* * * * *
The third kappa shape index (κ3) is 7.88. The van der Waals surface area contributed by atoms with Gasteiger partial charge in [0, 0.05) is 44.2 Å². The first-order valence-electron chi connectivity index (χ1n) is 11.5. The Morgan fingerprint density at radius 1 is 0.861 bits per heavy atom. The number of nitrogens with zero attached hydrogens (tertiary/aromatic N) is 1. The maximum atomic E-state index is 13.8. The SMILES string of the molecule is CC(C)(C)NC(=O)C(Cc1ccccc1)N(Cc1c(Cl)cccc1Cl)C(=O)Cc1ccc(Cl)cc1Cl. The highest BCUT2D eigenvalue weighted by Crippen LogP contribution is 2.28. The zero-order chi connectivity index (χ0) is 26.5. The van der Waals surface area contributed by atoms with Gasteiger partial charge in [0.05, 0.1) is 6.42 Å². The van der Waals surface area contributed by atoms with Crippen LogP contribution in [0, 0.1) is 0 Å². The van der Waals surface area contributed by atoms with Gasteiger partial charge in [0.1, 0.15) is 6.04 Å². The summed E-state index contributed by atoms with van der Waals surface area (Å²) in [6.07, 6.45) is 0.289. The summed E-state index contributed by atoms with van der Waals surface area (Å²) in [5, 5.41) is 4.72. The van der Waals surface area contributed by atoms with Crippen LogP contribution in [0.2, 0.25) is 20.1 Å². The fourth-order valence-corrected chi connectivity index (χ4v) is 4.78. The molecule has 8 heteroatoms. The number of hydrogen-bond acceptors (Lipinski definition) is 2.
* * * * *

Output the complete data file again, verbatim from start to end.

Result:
The third kappa shape index (κ3) is 7.88. The van der Waals surface area contributed by atoms with Gasteiger partial charge in [0, 0.05) is 44.2 Å². The first-order valence-electron chi connectivity index (χ1n) is 11.5. The Morgan fingerprint density at radius 1 is 0.861 bits per heavy atom. The number of nitrogens with zero attached hydrogens (tertiary/aromatic N) is 1. The maximum atomic E-state index is 13.8. The SMILES string of the molecule is CC(C)(C)NC(=O)C(Cc1ccccc1)N(Cc1c(Cl)cccc1Cl)C(=O)Cc1ccc(Cl)cc1Cl. The highest BCUT2D eigenvalue weighted by Crippen LogP contribution is 2.28. The zero-order chi connectivity index (χ0) is 26.5. The van der Waals surface area contributed by atoms with Gasteiger partial charge in [0.05, 0.1) is 6.42 Å². The van der Waals surface area contributed by atoms with Crippen LogP contribution in [0, 0.1) is 0 Å². The van der Waals surface area contributed by atoms with Gasteiger partial charge in [0.1, 0.15) is 6.04 Å². The summed E-state index contributed by atoms with van der Waals surface area (Å²) in [6.07, 6.45) is 0.289. The summed E-state index contributed by atoms with van der Waals surface area (Å²) in [5, 5.41) is 4.72. The van der Waals surface area contributed by atoms with Crippen LogP contribution in [0.2, 0.25) is 20.1 Å². The fourth-order valence-corrected chi connectivity index (χ4v) is 4.78. The molecule has 8 heteroatoms. The number of hydrogen-bond acceptors (Lipinski definition) is 2.